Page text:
Figure 2.

Results from CTD cast 10, which intersects a bubble plume. See Figure 1 for location. Methane concentration increases consistently downwards and shows a strong increase in the lowermost 40 m of the cast to a value of 42 nM.

3. Origin of Bubble Plumes

[7] The greatest concentration of plumes lies just landward of the edge of the GHSZ. Plumes also occur on the shelf as far as 15 km from the GHSZ, some of them in water shallower than 200 m. Even with a seabed temperature of 0°C, the hydrate stability zone does not exist in water depths shallower than 300 m. So it is probable that many of the plumes are directly fed by the primary geological methane source in this area and that gas seeps have existed since the margin was flooded as glacial ice retreated about 13 ka [Landvik et al., 2005] and sub-glacial permafrost melted. It appears that the GHSZ restricts methane outflow from the seabed by converting methane to hydrate and possibly, in combination with the seaward dip of the strata, by diverting up slope the flow of methane that has not entered the GHSZ, because of the reduction in permeability caused by the presence of hydrate (Figure 3a). A similar situation occurs in the Black Sea, west of Crimea [Naudts et al., 2006]. Methane, however, can also be released from dissociating hydrate during periods when warming causes the GHSZ to contract (Figure 3b).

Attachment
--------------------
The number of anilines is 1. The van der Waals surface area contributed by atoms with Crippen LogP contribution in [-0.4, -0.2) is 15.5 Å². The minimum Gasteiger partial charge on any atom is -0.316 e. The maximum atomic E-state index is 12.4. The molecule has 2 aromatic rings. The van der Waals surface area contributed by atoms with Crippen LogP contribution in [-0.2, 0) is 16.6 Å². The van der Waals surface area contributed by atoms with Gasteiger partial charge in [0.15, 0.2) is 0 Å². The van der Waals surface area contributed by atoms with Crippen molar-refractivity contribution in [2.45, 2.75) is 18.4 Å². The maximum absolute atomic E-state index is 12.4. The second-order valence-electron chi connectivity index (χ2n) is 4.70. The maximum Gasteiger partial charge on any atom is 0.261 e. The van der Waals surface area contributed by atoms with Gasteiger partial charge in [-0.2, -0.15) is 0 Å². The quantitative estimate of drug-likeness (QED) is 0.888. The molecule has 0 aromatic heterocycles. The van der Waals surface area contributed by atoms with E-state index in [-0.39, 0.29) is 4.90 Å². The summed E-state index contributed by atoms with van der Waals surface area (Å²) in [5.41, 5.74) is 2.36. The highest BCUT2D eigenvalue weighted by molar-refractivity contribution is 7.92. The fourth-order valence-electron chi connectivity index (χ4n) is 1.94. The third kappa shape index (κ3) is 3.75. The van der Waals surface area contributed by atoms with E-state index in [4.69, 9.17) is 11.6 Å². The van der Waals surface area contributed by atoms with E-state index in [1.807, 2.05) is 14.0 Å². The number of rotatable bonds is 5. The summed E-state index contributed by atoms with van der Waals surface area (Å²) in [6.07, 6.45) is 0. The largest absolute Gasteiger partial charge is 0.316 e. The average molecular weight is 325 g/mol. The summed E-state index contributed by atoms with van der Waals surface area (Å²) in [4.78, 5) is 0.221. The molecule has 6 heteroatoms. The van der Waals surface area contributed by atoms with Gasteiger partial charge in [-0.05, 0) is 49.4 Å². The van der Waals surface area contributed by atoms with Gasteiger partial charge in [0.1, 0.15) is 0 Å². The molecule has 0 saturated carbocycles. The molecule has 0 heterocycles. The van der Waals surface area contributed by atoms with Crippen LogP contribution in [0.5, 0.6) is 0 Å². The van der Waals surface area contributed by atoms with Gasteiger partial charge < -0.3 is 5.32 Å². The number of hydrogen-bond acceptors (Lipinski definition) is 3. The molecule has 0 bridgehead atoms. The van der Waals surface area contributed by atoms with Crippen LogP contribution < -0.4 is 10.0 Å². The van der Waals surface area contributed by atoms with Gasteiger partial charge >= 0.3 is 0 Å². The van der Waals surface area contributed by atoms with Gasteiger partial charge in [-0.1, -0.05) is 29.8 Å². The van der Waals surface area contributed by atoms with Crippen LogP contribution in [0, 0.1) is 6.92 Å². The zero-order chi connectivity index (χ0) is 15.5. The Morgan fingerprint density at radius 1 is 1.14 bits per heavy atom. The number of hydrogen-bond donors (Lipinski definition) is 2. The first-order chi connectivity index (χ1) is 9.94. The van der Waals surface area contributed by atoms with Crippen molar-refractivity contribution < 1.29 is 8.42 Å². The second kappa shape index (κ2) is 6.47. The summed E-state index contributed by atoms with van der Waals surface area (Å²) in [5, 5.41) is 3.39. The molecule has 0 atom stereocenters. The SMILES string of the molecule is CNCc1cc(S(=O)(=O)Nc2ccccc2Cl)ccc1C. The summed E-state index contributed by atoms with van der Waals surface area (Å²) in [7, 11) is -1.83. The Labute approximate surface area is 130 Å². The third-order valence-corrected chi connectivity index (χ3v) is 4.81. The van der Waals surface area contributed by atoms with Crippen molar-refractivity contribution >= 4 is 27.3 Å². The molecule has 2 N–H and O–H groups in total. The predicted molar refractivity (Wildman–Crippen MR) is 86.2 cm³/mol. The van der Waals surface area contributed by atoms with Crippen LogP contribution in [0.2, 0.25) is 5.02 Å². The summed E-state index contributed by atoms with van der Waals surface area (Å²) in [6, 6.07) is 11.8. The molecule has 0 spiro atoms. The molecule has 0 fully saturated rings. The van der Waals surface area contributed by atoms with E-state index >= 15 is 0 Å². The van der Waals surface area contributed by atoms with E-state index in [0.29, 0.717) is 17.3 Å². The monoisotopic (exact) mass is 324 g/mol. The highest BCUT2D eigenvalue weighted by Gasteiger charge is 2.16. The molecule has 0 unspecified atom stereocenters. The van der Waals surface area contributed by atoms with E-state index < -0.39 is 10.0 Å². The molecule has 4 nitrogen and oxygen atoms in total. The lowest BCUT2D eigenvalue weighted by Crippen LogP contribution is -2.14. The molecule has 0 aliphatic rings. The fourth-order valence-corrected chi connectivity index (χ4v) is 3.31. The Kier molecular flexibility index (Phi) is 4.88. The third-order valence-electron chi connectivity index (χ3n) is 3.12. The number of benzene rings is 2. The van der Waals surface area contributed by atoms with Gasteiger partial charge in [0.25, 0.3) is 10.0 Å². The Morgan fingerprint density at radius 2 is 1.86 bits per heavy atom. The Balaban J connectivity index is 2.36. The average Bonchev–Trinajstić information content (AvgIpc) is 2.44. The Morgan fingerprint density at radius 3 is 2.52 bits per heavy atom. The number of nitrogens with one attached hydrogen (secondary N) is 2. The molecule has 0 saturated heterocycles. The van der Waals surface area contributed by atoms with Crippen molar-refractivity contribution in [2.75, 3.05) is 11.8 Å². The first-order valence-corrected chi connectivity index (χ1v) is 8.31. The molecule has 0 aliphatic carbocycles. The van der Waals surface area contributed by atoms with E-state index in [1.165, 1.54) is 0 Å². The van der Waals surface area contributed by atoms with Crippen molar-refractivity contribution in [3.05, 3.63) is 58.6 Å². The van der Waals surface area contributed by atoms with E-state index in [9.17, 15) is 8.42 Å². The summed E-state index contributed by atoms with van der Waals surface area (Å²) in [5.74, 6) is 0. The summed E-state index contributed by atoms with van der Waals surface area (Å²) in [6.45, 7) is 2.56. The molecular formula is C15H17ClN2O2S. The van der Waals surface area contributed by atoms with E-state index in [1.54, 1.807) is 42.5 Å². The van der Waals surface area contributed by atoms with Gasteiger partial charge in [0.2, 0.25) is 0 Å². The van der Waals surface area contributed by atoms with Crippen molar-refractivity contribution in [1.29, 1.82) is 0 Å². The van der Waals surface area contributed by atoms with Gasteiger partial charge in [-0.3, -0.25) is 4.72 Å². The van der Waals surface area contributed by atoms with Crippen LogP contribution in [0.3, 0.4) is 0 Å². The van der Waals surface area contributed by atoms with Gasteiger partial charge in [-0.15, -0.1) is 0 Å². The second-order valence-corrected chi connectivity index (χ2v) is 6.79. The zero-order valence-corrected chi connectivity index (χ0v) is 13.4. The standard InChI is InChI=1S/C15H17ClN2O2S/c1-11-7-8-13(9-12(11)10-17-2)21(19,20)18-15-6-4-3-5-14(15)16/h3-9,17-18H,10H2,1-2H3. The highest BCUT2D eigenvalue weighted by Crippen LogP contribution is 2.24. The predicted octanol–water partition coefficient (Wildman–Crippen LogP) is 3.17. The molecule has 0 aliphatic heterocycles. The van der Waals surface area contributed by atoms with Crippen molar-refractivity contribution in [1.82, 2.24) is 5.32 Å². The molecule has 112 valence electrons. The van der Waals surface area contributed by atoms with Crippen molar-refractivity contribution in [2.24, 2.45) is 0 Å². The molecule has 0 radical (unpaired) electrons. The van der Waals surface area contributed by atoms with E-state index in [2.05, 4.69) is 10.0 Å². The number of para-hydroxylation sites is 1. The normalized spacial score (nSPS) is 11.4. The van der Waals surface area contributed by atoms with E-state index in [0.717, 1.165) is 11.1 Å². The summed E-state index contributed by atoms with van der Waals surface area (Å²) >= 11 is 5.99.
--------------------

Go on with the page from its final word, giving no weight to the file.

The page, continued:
Figure 3.

(a) Migrating methane gas is restricted from reaching the seabed in the GHSZ by its conversion to hydrate and by the overall reduction in permeability caused by the growth of hydrate at the base of the GHSZ, which may divert a proportion of the gas to flow up slope. Methane gas escaping from the seabed beyond the GHSZ rises as bubbles through the seawater. Most of the methane appears to dissolve in the water. Some dissolved methane will enter the atmosphere by equilibration. (b) An increase in the temperature of the seawater causes the GHSZ to contract down slope, dissociating hydrate to methane and water. The time-dependence of this process is illustrated in the auxiliary material. Where the GHSZ is removed entirely, all the released gas is free to move to the seabed, guided by local variation in lithology and structure. Where a thinner GHSZ remains, gas from the dissociated hydrate at its base can migrate into the GHSZ to form hydrate again and may also migrate up slope.

[8] Progressive warming of the northward-flowing West Spitsbergen current (WSC) of about 1°C over the last 30 years in the area in which the plumes occur is shown by CTD casts made over the period 1975 to 2008 (Figure 4). This is consistent with other observations of warming of the WSC [Schauer et al., 2004, 2008; Walczowski and Piechura, 2007]. The temperature data were taken from the World Ocean Database [Boyer et al., 2006], Hydrobase2 ( and cruises of the Alfred Wegener Institute [Schauer et al., 2008]. To reduce seasonal bias, only data from May to October were used. A bivariate regression of the average temperature of the bottom 10 m of each of the CTDs in the depth range 200–700 m against depth and date indicates that the average rate of warming has been about 0.03°C yr−1. This general trend is also shown by averaging temperatures for each CTD in the depth ranges 300–350, 350–400 and 400–450 m, which span the expected depth of the top of the GHSZ (Figure 4c).